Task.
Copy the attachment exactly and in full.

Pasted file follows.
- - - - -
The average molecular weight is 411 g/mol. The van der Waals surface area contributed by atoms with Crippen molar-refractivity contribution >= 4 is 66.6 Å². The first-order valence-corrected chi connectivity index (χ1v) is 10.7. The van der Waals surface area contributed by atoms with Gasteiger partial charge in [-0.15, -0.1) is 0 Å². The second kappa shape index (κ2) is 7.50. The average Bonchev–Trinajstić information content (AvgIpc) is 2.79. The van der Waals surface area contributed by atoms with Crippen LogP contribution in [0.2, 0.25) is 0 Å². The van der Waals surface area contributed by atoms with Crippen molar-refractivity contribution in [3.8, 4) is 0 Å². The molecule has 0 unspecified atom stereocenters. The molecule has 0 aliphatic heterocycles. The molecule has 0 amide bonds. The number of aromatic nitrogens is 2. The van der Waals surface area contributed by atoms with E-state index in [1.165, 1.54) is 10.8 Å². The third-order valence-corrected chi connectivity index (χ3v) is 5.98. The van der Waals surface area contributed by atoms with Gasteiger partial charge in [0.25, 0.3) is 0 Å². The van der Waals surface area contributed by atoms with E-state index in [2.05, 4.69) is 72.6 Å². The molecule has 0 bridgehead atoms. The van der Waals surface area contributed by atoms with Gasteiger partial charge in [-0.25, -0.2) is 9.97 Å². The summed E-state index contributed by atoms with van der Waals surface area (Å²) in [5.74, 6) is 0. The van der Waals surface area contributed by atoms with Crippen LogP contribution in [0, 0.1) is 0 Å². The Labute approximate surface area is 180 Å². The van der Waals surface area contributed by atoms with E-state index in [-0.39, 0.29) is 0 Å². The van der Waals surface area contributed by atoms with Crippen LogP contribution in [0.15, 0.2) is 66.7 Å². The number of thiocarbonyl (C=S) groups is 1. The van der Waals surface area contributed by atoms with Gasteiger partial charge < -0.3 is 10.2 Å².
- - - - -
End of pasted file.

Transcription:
The average molecular weight is 411 g/mol. The van der Waals surface area contributed by atoms with Crippen molar-refractivity contribution >= 4 is 66.6 Å². The first-order valence-corrected chi connectivity index (χ1v) is 10.7. The van der Waals surface area contributed by atoms with Gasteiger partial charge in [-0.15, -0.1) is 0 Å². The second kappa shape index (κ2) is 7.50. The average Bonchev–Trinajstić information content (AvgIpc) is 2.79. The van der Waals surface area contributed by atoms with Crippen LogP contribution in [0.2, 0.25) is 0 Å². The van der Waals surface area contributed by atoms with Crippen molar-refractivity contribution in [3.8, 4) is 0 Å². The molecule has 0 unspecified atom stereocenters. The molecule has 0 aliphatic heterocycles. The molecule has 0 amide bonds. The number of aromatic nitrogens is 2. The van der Waals surface area contributed by atoms with E-state index in [1.165, 1.54) is 10.8 Å². The third-order valence-corrected chi connectivity index (χ3v) is 5.98. The van der Waals surface area contributed by atoms with Gasteiger partial charge in [0.25, 0.3) is 0 Å². The van der Waals surface area contributed by atoms with E-state index in [2.05, 4.69) is 72.6 Å². The molecule has 0 bridgehead atoms. The van der Waals surface area contributed by atoms with Gasteiger partial charge in [-0.25, -0.2) is 9.97 Å². The summed E-state index contributed by atoms with van der Waals surface area (Å²) in [5.74, 6) is 0. The van der Waals surface area contributed by atoms with Crippen LogP contribution in [0, 0.1) is 0 Å². The Labute approximate surface area is 180 Å². The van der Waals surface area contributed by atoms with E-state index in [-0.39, 0.29) is 0 Å². The van der Waals surface area contributed by atoms with Crippen LogP contribution in [0.15, 0.2) is 66.7 Å². The number of thiocarbonyl (C=S) groups is 1. The van der Waals surface area contributed by atoms with Gasteiger partial charge < -0.3 is 10.2 Å².